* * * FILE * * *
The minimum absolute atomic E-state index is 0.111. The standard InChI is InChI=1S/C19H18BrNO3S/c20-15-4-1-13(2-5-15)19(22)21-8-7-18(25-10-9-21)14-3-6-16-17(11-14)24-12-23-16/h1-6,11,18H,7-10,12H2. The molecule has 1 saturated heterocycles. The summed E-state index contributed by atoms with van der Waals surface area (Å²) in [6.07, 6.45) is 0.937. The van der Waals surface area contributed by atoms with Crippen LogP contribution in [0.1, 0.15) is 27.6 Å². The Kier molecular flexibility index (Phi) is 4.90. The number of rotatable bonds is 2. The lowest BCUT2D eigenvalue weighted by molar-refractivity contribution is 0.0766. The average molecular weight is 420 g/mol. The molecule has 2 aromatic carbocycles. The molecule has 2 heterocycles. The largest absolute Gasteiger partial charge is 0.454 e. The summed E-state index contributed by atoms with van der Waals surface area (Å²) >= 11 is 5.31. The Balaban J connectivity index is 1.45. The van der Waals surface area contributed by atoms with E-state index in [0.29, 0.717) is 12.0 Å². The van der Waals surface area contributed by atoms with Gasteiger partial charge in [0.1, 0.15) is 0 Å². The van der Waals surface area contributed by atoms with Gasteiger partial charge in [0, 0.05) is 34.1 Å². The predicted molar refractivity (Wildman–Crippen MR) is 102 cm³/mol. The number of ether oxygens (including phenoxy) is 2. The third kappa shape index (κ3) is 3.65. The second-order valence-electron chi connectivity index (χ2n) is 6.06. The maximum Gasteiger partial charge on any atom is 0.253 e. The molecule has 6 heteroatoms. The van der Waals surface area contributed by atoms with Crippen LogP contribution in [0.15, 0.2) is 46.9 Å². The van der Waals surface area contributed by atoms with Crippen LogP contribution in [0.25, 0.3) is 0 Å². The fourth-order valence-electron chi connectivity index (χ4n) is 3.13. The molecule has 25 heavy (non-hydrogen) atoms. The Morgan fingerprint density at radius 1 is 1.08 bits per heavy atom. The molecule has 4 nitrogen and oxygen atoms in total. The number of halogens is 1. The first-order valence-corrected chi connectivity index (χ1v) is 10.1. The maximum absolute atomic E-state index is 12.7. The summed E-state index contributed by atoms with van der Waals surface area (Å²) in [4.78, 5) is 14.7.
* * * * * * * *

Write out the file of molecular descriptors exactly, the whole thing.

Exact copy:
The minimum absolute atomic E-state index is 0.111. The standard InChI is InChI=1S/C19H18BrNO3S/c20-15-4-1-13(2-5-15)19(22)21-8-7-18(25-10-9-21)14-3-6-16-17(11-14)24-12-23-16/h1-6,11,18H,7-10,12H2. The molecule has 1 saturated heterocycles. The summed E-state index contributed by atoms with van der Waals surface area (Å²) in [6.07, 6.45) is 0.937. The van der Waals surface area contributed by atoms with Crippen LogP contribution in [0.1, 0.15) is 27.6 Å². The Kier molecular flexibility index (Phi) is 4.90. The number of rotatable bonds is 2. The lowest BCUT2D eigenvalue weighted by molar-refractivity contribution is 0.0766. The average molecular weight is 420 g/mol. The molecule has 2 aromatic carbocycles. The molecule has 2 heterocycles. The largest absolute Gasteiger partial charge is 0.454 e. The summed E-state index contributed by atoms with van der Waals surface area (Å²) >= 11 is 5.31. The Balaban J connectivity index is 1.45. The van der Waals surface area contributed by atoms with E-state index in [0.29, 0.717) is 12.0 Å². The van der Waals surface area contributed by atoms with Gasteiger partial charge in [0.1, 0.15) is 0 Å². The van der Waals surface area contributed by atoms with Gasteiger partial charge in [0, 0.05) is 34.1 Å². The predicted molar refractivity (Wildman–Crippen MR) is 102 cm³/mol. The number of ether oxygens (including phenoxy) is 2. The third kappa shape index (κ3) is 3.65. The second-order valence-electron chi connectivity index (χ2n) is 6.06. The maximum Gasteiger partial charge on any atom is 0.253 e. The molecule has 6 heteroatoms. The van der Waals surface area contributed by atoms with Crippen LogP contribution in [0.15, 0.2) is 46.9 Å². The van der Waals surface area contributed by atoms with Crippen LogP contribution in [0.25, 0.3) is 0 Å². The fourth-order valence-electron chi connectivity index (χ4n) is 3.13. The molecule has 25 heavy (non-hydrogen) atoms. The Morgan fingerprint density at radius 1 is 1.08 bits per heavy atom. The molecule has 4 nitrogen and oxygen atoms in total. The number of halogens is 1. The first-order valence-corrected chi connectivity index (χ1v) is 10.1. The maximum absolute atomic E-state index is 12.7. The summed E-state index contributed by atoms with van der Waals surface area (Å²) in [4.78, 5) is 14.7.